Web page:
The Morning After: Broncos Beat Seahawks, 31-14

Anyone that missed the Seahawks blowout loss to the Broncos yesterday can watch the first four minutes on replay and see the storyline that played out repeatedly the rest of the game. Although, that first drive may have represented to largest number of consecutive passes from Matt Hasselbeck that went to his teammates, and also the rare 3rd down stoppage by the defense. Surrounding those beacons of hope were the types of mistakes that threatened the drywall next to my recliner. John Carlson ran a poor route where he turned outside as Matt threw it beautifully inside where no defenders could be seen for miles. Stacy Andrews has a false start on the 1-yard line. Somewhere, Bill Leavy nodded as Sean Locklear had a real holding penalty on a 6 yard TD run by Forsett. Hasselbeck followed that up with a double mistake of making a terrible throw, and making it to Champ Bailey’s side of the field. Pete Carroll inexplicably decided to put Walter Thurmond back for a punt. Thurmond proceeded to field it inside his 10 (cardinal sin), fumble it, miss a second chance to grab it or knock it out of bounds, and eventually lose it. The defense then allowed the Broncos to score a TD on 3rd and 10. By my count, that is 11 significant mistakes in the first four minutes of a road game. Amazingly, the team still had a chance to make a game of it all the way into the third quarter, but mistakes continued throughout the game to seal the defeat.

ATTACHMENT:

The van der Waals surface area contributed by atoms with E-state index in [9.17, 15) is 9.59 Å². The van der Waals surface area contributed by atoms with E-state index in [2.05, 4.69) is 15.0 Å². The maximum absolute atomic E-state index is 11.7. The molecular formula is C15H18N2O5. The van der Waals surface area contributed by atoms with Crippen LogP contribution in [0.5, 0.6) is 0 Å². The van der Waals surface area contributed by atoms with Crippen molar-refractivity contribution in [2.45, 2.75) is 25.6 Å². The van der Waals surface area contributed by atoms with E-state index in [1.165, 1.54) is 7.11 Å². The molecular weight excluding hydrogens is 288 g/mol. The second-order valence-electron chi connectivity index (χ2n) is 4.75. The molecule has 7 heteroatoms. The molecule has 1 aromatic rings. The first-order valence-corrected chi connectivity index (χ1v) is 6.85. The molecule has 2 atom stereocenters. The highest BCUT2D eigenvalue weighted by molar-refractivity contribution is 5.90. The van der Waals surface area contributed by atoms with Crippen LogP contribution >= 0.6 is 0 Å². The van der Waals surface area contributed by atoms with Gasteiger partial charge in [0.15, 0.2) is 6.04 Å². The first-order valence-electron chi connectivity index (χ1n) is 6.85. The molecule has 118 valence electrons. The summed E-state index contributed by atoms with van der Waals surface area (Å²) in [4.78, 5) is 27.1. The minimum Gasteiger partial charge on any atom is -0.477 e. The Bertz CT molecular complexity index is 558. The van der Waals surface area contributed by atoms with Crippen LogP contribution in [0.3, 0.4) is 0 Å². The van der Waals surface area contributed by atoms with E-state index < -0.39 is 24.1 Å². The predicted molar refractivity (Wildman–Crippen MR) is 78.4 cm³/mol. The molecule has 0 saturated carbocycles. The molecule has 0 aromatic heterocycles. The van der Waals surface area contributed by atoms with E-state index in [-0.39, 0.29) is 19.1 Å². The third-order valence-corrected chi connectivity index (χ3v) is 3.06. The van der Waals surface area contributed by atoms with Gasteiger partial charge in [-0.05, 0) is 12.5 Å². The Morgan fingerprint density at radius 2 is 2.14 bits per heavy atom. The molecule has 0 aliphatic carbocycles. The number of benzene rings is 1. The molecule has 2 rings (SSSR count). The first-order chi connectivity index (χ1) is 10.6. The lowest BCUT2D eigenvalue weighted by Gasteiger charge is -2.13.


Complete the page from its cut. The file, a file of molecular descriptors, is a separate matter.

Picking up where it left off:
Give the Broncos credit for taking advantage of Seattle’s mistakes, and for a sound offensive game plan that the Seahawks will likely see more of in coming weeks. Most notably, the Broncos double and triple-teamed Chris Clemons which seemed to surprise the Seahawks and left them with a neutered pass rush. Part of that was due to a conservative defensive game plan that was consistently dropping people into coverage. It appeared the Seahawks thought they would be able to pressure with four down lineman and drop most into coverage to slow down Kyle Orton. They were wrong on both counts. The inability of Mebane, Cole and Bryant to collapse the pocket against a makeshift offensive line was a major reason the Broncos converted an astounding 14-20 on 3rd down. Many will point to the nauseating game from #8 as the reason for the loss, but the lack of push from our defensive line was just as much to blame.

This offense is a work in progress. It will need the defense to deliver performances like the one last week against SF in order to be competitive. Look at a team like the Ravens or Jets. Their offenses are often anemic, but the defenses look very much like what Seattle’s did last week. They stonewall the opponent all game from anywhere on the field. No yard is surrendered without a fight. I thought I saw indications in the Minnesota pre-season game and the SF game last week that this Seahawks defense was ready to make a surprising move into the upper echelon of NFL. Even this week, there were signs of strength. The Broncos averaged 1.7 YPC, for a total of 65 yards. That included multiple goal line stands. Unfortunately, the second Broncos TD came against a head-scratching three down lineman from the 2-yard line. I will never understand that call. Expect to hear the coaches talk this week about building on the success at stopping the run two weeks in a row.